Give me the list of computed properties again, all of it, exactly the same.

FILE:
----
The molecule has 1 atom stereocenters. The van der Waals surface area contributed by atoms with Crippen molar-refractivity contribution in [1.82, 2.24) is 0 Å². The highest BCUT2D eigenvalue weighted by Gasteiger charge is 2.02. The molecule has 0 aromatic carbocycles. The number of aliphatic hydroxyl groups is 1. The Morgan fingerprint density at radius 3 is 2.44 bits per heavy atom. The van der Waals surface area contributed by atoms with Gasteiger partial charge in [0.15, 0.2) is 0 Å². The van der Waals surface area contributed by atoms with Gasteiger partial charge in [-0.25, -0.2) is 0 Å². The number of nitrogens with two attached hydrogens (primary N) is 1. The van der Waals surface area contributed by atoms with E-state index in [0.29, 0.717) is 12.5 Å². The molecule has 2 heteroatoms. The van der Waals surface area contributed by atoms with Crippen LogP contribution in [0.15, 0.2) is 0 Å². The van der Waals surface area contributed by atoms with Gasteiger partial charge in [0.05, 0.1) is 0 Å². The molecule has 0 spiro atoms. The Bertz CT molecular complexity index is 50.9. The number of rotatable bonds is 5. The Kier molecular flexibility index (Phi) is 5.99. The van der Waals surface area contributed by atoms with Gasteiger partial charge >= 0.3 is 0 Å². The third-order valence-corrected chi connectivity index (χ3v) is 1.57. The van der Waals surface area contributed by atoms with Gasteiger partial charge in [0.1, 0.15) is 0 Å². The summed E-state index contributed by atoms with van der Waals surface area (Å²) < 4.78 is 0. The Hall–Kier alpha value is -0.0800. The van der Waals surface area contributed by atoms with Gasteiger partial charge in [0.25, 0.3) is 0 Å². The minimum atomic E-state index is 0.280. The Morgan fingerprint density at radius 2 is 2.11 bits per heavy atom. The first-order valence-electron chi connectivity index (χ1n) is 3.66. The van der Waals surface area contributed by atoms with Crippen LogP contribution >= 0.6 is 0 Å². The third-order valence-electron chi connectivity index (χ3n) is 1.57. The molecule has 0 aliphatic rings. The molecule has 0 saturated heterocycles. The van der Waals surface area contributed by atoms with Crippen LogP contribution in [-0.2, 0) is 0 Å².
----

The molecule has 1 atom stereocenters. The van der Waals surface area contributed by atoms with Crippen molar-refractivity contribution in [1.82, 2.24) is 0 Å². The highest BCUT2D eigenvalue weighted by Gasteiger charge is 2.02. The molecule has 0 aromatic carbocycles. The number of aliphatic hydroxyl groups is 1. The Morgan fingerprint density at radius 3 is 2.44 bits per heavy atom. The van der Waals surface area contributed by atoms with Gasteiger partial charge in [0.15, 0.2) is 0 Å². The van der Waals surface area contributed by atoms with Gasteiger partial charge in [-0.25, -0.2) is 0 Å². The number of nitrogens with two attached hydrogens (primary N) is 1. The van der Waals surface area contributed by atoms with E-state index in [0.29, 0.717) is 12.5 Å². The molecule has 2 heteroatoms. The van der Waals surface area contributed by atoms with Crippen LogP contribution in [0.15, 0.2) is 0 Å². The van der Waals surface area contributed by atoms with Gasteiger partial charge in [0.05, 0.1) is 0 Å². The molecule has 0 spiro atoms. The Bertz CT molecular complexity index is 50.9. The number of rotatable bonds is 5. The Kier molecular flexibility index (Phi) is 5.99. The van der Waals surface area contributed by atoms with Gasteiger partial charge >= 0.3 is 0 Å². The third-order valence-corrected chi connectivity index (χ3v) is 1.57. The van der Waals surface area contributed by atoms with Gasteiger partial charge in [0.1, 0.15) is 0 Å². The summed E-state index contributed by atoms with van der Waals surface area (Å²) < 4.78 is 0. The Hall–Kier alpha value is -0.0800. The van der Waals surface area contributed by atoms with Gasteiger partial charge in [0.25, 0.3) is 0 Å². The minimum atomic E-state index is 0.280. The Morgan fingerprint density at radius 2 is 2.11 bits per heavy atom. The first-order valence-electron chi connectivity index (χ1n) is 3.66. The van der Waals surface area contributed by atoms with Crippen LogP contribution >= 0.6 is 0 Å². The third-order valence-electron chi connectivity index (χ3n) is 1.57. The molecule has 0 aliphatic rings. The molecule has 0 saturated heterocycles. The van der Waals surface area contributed by atoms with Crippen LogP contribution in [-0.2, 0) is 0 Å².